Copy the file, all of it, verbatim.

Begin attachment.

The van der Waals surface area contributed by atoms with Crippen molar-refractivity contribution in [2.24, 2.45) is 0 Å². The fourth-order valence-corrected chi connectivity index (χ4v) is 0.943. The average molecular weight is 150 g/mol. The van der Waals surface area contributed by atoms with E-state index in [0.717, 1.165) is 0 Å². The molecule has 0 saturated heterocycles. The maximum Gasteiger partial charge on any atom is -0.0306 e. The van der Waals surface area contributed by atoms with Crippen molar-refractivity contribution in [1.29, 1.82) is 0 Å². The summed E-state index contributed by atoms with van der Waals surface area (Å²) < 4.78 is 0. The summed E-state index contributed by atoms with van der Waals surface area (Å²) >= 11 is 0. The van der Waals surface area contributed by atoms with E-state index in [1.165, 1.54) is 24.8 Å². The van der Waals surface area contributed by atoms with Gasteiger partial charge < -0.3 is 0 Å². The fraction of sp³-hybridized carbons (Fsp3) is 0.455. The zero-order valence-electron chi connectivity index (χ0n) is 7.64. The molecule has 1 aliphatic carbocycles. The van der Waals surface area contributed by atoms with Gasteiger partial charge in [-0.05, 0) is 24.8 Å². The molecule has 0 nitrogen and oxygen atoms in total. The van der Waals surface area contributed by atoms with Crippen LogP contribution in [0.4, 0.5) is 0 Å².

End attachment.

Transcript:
The van der Waals surface area contributed by atoms with Crippen molar-refractivity contribution in [2.24, 2.45) is 0 Å². The fourth-order valence-corrected chi connectivity index (χ4v) is 0.943. The average molecular weight is 150 g/mol. The van der Waals surface area contributed by atoms with E-state index in [0.717, 1.165) is 0 Å². The molecule has 0 saturated heterocycles. The maximum Gasteiger partial charge on any atom is -0.0306 e. The van der Waals surface area contributed by atoms with Crippen molar-refractivity contribution in [1.29, 1.82) is 0 Å². The summed E-state index contributed by atoms with van der Waals surface area (Å²) < 4.78 is 0. The summed E-state index contributed by atoms with van der Waals surface area (Å²) >= 11 is 0. The van der Waals surface area contributed by atoms with E-state index in [1.165, 1.54) is 24.8 Å². The van der Waals surface area contributed by atoms with Gasteiger partial charge < -0.3 is 0 Å². The fraction of sp³-hybridized carbons (Fsp3) is 0.455. The zero-order valence-electron chi connectivity index (χ0n) is 7.64. The molecule has 1 aliphatic carbocycles. The van der Waals surface area contributed by atoms with Gasteiger partial charge in [-0.05, 0) is 24.8 Å². The molecule has 0 nitrogen and oxygen atoms in total. The van der Waals surface area contributed by atoms with Crippen LogP contribution in [0.4, 0.5) is 0 Å².